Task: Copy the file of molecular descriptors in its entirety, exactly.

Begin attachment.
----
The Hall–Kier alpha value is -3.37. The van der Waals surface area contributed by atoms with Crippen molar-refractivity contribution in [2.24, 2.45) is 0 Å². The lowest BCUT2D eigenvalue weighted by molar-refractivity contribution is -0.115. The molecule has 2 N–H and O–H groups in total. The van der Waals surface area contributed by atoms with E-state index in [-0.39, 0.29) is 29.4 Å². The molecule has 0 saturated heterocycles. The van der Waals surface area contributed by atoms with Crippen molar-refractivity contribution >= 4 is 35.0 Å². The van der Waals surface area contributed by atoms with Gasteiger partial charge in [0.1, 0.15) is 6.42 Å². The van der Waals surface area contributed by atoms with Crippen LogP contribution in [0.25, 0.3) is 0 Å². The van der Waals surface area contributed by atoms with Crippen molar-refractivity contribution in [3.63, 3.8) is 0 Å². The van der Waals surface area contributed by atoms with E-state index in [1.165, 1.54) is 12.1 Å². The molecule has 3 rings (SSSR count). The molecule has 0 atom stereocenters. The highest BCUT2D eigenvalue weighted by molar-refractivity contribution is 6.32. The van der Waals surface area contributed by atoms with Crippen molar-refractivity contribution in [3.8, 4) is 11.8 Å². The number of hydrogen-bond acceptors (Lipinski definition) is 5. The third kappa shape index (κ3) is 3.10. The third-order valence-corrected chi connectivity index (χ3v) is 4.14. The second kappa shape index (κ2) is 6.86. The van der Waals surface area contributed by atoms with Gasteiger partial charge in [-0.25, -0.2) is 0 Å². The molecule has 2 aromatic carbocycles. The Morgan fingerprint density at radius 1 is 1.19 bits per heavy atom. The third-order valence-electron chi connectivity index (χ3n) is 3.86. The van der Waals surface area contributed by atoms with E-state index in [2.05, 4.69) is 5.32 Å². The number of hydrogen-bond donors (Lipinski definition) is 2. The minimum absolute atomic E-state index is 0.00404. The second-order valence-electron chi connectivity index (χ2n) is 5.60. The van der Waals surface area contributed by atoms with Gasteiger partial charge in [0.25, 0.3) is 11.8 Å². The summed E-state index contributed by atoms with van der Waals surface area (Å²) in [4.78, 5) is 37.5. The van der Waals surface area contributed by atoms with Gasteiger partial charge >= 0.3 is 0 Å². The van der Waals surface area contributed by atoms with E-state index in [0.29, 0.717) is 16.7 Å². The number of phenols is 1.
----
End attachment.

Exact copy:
The Hall–Kier alpha value is -3.37. The van der Waals surface area contributed by atoms with Crippen molar-refractivity contribution in [2.24, 2.45) is 0 Å². The lowest BCUT2D eigenvalue weighted by molar-refractivity contribution is -0.115. The molecule has 2 N–H and O–H groups in total. The van der Waals surface area contributed by atoms with E-state index in [-0.39, 0.29) is 29.4 Å². The molecule has 0 saturated heterocycles. The van der Waals surface area contributed by atoms with Crippen molar-refractivity contribution >= 4 is 35.0 Å². The van der Waals surface area contributed by atoms with Gasteiger partial charge in [0.1, 0.15) is 6.42 Å². The van der Waals surface area contributed by atoms with Crippen LogP contribution in [0.25, 0.3) is 0 Å². The van der Waals surface area contributed by atoms with Crippen molar-refractivity contribution in [3.63, 3.8) is 0 Å². The van der Waals surface area contributed by atoms with E-state index in [1.165, 1.54) is 12.1 Å². The molecule has 3 rings (SSSR count). The molecule has 0 atom stereocenters. The highest BCUT2D eigenvalue weighted by molar-refractivity contribution is 6.32. The van der Waals surface area contributed by atoms with Crippen molar-refractivity contribution in [3.8, 4) is 11.8 Å². The number of hydrogen-bond acceptors (Lipinski definition) is 5. The third kappa shape index (κ3) is 3.10. The third-order valence-corrected chi connectivity index (χ3v) is 4.14. The second kappa shape index (κ2) is 6.86. The van der Waals surface area contributed by atoms with Gasteiger partial charge in [-0.25, -0.2) is 0 Å². The molecule has 2 aromatic carbocycles. The Morgan fingerprint density at radius 1 is 1.19 bits per heavy atom. The third-order valence-electron chi connectivity index (χ3n) is 3.86. The van der Waals surface area contributed by atoms with E-state index in [2.05, 4.69) is 5.32 Å². The number of hydrogen-bond donors (Lipinski definition) is 2. The minimum absolute atomic E-state index is 0.00404. The second-order valence-electron chi connectivity index (χ2n) is 5.60. The van der Waals surface area contributed by atoms with Gasteiger partial charge in [0.25, 0.3) is 11.8 Å². The summed E-state index contributed by atoms with van der Waals surface area (Å²) in [4.78, 5) is 37.5. The van der Waals surface area contributed by atoms with Gasteiger partial charge >= 0.3 is 0 Å². The van der Waals surface area contributed by atoms with E-state index in [0.29, 0.717) is 16.7 Å². The number of phenols is 1.